After reaching a 14-month high at $8.820, the March natural gas futures contract on Friday retraced some of Thursday’s gains to finish up the week at $8.660, down 11.2 cents on the day but 35.9 cents higher than the previous week’s close.

Traders on Friday had their hands full as they processed colder forecasts and reports that another hedge fund had lost big. Saracen Energy Partners LP became the latest company to take a major wrong turn in gas futures, allegedly losing more than $400 million in wrong-way spread trades. According to reports, the fund was unwinding its “unfavorable positions” during the week (see related story).

While some energy traders were pinning the market’s spike during the week to the liquidation of Saracen’s positions, others said they still believe most of the week’s run-up was based on colder weather. “I don’t know how much the whole Saracen thing had to do with the price increase,” said Steve Blair, a broker with Rafferty Technical Research in New York. “Amaranth got caught super-short on contracts. When the market starts to go one way and you are trying to get out, the market knows that so they force the issue. Saracen allegedly got caught on spread positions, which is a somewhat different story. The market is less likely to be pushed in one direction because it is a spread position. Saracen was allegedly caught on the March-April and October-January spreads. That would make sense because those are the two seasonal spreads that people make plays on.

“Instead, I think most of the strength we saw during the week was weather-related. I think we saw a bunch of short-covering because a lot of people thought February was going to exhibit widely above-normal temperatures, but it is not turning out that way. It is pretty cold in a number of regions that matter.”

Some of the top traders note that the rise in natural gas futures last week was accompanied by a commensurate gain in crude oil futures, but natural gas bulls are getting some additional bang for the buck. “As this week has proceeded, forecasts earlier in the week for a warm finish to February have generally been replaced by normal to below-normal temperature patterns with concentration of cold systems within the Upper Midwest region,” said Jim Ritterbusch of Ritterbusch and Associates.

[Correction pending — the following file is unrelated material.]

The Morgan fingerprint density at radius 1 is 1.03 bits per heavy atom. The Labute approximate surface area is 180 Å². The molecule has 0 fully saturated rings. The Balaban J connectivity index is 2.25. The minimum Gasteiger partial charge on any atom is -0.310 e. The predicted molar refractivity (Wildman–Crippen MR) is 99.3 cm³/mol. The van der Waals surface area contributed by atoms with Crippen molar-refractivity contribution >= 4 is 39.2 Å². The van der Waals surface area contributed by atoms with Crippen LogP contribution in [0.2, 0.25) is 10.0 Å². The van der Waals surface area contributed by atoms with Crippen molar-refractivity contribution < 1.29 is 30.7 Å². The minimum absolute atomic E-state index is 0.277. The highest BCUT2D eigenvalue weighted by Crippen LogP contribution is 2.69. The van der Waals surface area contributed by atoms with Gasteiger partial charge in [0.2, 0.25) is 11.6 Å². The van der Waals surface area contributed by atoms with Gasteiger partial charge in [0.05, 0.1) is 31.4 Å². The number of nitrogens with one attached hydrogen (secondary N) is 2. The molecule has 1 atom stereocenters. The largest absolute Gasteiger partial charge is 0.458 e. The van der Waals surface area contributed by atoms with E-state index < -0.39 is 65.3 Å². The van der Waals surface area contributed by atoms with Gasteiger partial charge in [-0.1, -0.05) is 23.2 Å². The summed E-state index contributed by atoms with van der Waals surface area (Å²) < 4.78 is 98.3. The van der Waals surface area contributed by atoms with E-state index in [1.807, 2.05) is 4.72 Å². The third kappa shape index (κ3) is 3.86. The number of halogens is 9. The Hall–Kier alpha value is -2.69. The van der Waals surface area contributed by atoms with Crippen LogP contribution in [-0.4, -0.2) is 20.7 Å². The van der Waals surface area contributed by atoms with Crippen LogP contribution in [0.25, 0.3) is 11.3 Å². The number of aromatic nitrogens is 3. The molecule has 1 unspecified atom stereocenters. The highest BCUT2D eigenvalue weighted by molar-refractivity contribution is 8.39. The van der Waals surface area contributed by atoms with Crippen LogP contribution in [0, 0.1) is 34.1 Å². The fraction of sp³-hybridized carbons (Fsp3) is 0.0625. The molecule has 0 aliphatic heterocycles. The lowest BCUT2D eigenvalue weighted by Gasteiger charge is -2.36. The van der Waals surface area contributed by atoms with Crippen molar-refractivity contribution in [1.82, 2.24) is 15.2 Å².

MDA EarthSat looks for a broad invasion of cold air in its 11- to 15-day forecast released Friday morning. “Overnight model runs continued to advance cooler weather in the eastern two-thirds of the nation here. The American [model] again is the colder of the two, though the European supports its general pattern,” said Matt Rogers, meteorologist with MDA Earthsat. He added that Friday morning’s data showed that “the strongest cold appears to be in the Midwest on days 13 and 14, while the East Coast sees its peak cold on days 14 and 15.”

One caveat is that 11- to 15-day forecasts are inherently more risky than shorter time frame forecasts, and on a scale of one to five EarthSat ranks the confidence of Friday’s forecast at two. Thursday’s 11- to 15-day forecast was ranked as a one.

There seems to be plenty of cold air in short- and long-term time frames. “The physical market is currently receiving a significant lift from another sub-zero cold snap that is expected across much of the Upper Midwest during the [holiday] weekend,” said Ritterbusch. In addition, “this strength in the cash market is spilling into the front natural gas spread where the March-April switch is in [the] process of flipping to a backwardation for the first time this month.”

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